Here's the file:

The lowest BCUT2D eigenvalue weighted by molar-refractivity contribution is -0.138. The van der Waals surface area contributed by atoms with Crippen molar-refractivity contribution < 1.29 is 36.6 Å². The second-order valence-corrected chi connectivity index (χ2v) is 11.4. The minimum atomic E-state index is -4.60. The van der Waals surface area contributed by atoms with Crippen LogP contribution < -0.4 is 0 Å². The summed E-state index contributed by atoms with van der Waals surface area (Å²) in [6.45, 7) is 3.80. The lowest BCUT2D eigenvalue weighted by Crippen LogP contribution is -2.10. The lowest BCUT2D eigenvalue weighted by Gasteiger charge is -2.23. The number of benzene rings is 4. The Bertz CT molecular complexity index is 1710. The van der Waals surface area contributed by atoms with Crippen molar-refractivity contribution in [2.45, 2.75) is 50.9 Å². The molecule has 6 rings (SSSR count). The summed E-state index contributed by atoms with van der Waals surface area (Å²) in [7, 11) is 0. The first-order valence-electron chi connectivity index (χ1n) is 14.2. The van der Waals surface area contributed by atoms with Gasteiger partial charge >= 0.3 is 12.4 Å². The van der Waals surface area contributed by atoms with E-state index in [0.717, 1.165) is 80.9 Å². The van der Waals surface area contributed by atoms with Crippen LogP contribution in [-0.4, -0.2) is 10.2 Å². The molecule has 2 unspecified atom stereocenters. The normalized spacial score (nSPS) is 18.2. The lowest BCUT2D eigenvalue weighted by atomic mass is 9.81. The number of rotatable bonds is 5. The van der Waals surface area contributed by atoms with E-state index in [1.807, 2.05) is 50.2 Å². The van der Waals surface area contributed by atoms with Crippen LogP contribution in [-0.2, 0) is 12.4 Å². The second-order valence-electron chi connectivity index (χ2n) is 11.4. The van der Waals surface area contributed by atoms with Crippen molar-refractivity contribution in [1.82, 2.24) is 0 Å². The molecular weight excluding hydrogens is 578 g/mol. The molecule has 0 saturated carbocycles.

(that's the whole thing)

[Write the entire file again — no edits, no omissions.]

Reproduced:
The lowest BCUT2D eigenvalue weighted by molar-refractivity contribution is -0.138. The van der Waals surface area contributed by atoms with Crippen molar-refractivity contribution < 1.29 is 36.6 Å². The second-order valence-corrected chi connectivity index (χ2v) is 11.4. The minimum atomic E-state index is -4.60. The van der Waals surface area contributed by atoms with Crippen LogP contribution < -0.4 is 0 Å². The summed E-state index contributed by atoms with van der Waals surface area (Å²) in [6.45, 7) is 3.80. The lowest BCUT2D eigenvalue weighted by Crippen LogP contribution is -2.10. The lowest BCUT2D eigenvalue weighted by Gasteiger charge is -2.23. The number of benzene rings is 4. The Bertz CT molecular complexity index is 1710. The van der Waals surface area contributed by atoms with Crippen molar-refractivity contribution in [2.45, 2.75) is 50.9 Å². The molecule has 6 rings (SSSR count). The summed E-state index contributed by atoms with van der Waals surface area (Å²) in [7, 11) is 0. The first-order valence-electron chi connectivity index (χ1n) is 14.2. The van der Waals surface area contributed by atoms with Gasteiger partial charge >= 0.3 is 12.4 Å². The van der Waals surface area contributed by atoms with E-state index in [0.717, 1.165) is 80.9 Å². The van der Waals surface area contributed by atoms with Crippen LogP contribution in [-0.4, -0.2) is 10.2 Å². The molecule has 2 unspecified atom stereocenters. The normalized spacial score (nSPS) is 18.2. The lowest BCUT2D eigenvalue weighted by atomic mass is 9.81. The number of rotatable bonds is 5. The van der Waals surface area contributed by atoms with E-state index in [1.807, 2.05) is 50.2 Å². The van der Waals surface area contributed by atoms with Crippen LogP contribution in [-0.2, 0) is 12.4 Å². The second-order valence-electron chi connectivity index (χ2n) is 11.4. The van der Waals surface area contributed by atoms with Crippen molar-refractivity contribution in [1.82, 2.24) is 0 Å². The molecular weight excluding hydrogens is 578 g/mol. The molecule has 0 saturated carbocycles.